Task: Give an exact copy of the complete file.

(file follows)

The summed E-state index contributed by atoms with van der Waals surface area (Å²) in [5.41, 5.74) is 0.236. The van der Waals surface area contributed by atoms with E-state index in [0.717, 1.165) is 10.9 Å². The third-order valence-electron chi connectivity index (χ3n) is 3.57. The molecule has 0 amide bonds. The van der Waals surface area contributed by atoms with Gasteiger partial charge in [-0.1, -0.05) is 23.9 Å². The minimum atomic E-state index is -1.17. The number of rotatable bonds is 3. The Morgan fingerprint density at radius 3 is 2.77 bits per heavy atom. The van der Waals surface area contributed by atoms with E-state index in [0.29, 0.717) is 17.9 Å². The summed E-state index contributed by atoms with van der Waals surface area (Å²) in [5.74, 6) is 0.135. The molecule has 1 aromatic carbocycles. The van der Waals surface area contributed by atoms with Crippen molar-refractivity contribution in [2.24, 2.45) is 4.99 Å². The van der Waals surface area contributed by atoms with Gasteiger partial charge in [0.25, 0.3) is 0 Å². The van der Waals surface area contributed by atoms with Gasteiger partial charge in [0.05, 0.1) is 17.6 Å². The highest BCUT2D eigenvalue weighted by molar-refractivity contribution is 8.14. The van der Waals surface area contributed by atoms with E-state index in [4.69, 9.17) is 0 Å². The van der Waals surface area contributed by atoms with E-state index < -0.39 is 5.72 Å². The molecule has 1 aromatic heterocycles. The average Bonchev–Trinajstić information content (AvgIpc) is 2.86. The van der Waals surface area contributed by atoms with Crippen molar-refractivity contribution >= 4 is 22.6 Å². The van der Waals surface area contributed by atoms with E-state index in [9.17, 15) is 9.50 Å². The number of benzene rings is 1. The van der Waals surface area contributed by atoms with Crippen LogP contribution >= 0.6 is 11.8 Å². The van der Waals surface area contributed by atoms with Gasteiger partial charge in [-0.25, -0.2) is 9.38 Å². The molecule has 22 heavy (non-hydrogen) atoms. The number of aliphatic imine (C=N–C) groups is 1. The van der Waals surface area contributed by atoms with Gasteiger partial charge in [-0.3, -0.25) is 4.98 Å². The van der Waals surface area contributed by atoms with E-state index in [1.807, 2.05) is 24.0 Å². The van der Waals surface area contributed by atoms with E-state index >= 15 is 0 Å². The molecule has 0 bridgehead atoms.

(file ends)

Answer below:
The summed E-state index contributed by atoms with van der Waals surface area (Å²) in [5.41, 5.74) is 0.236. The van der Waals surface area contributed by atoms with E-state index in [0.717, 1.165) is 10.9 Å². The third-order valence-electron chi connectivity index (χ3n) is 3.57. The molecule has 0 amide bonds. The van der Waals surface area contributed by atoms with Gasteiger partial charge in [-0.1, -0.05) is 23.9 Å². The minimum atomic E-state index is -1.17. The number of rotatable bonds is 3. The Morgan fingerprint density at radius 3 is 2.77 bits per heavy atom. The van der Waals surface area contributed by atoms with E-state index in [0.29, 0.717) is 17.9 Å². The summed E-state index contributed by atoms with van der Waals surface area (Å²) in [5.74, 6) is 0.135. The molecule has 1 aromatic carbocycles. The van der Waals surface area contributed by atoms with Crippen molar-refractivity contribution in [2.24, 2.45) is 4.99 Å². The van der Waals surface area contributed by atoms with Gasteiger partial charge in [0.25, 0.3) is 0 Å². The van der Waals surface area contributed by atoms with Gasteiger partial charge in [0.05, 0.1) is 17.6 Å². The highest BCUT2D eigenvalue weighted by molar-refractivity contribution is 8.14. The van der Waals surface area contributed by atoms with E-state index in [4.69, 9.17) is 0 Å². The van der Waals surface area contributed by atoms with E-state index < -0.39 is 5.72 Å². The molecule has 1 aromatic heterocycles. The average Bonchev–Trinajstić information content (AvgIpc) is 2.86. The van der Waals surface area contributed by atoms with Crippen molar-refractivity contribution >= 4 is 22.6 Å². The van der Waals surface area contributed by atoms with E-state index in [9.17, 15) is 9.50 Å². The number of benzene rings is 1. The van der Waals surface area contributed by atoms with Crippen LogP contribution >= 0.6 is 11.8 Å². The van der Waals surface area contributed by atoms with Gasteiger partial charge in [-0.25, -0.2) is 9.38 Å². The molecule has 22 heavy (non-hydrogen) atoms. The number of aliphatic imine (C=N–C) groups is 1. The van der Waals surface area contributed by atoms with Gasteiger partial charge in [-0.3, -0.25) is 4.98 Å². The van der Waals surface area contributed by atoms with E-state index in [1.807, 2.05) is 24.0 Å². The van der Waals surface area contributed by atoms with E-state index >= 15 is 0 Å². The molecule has 0 bridgehead atoms.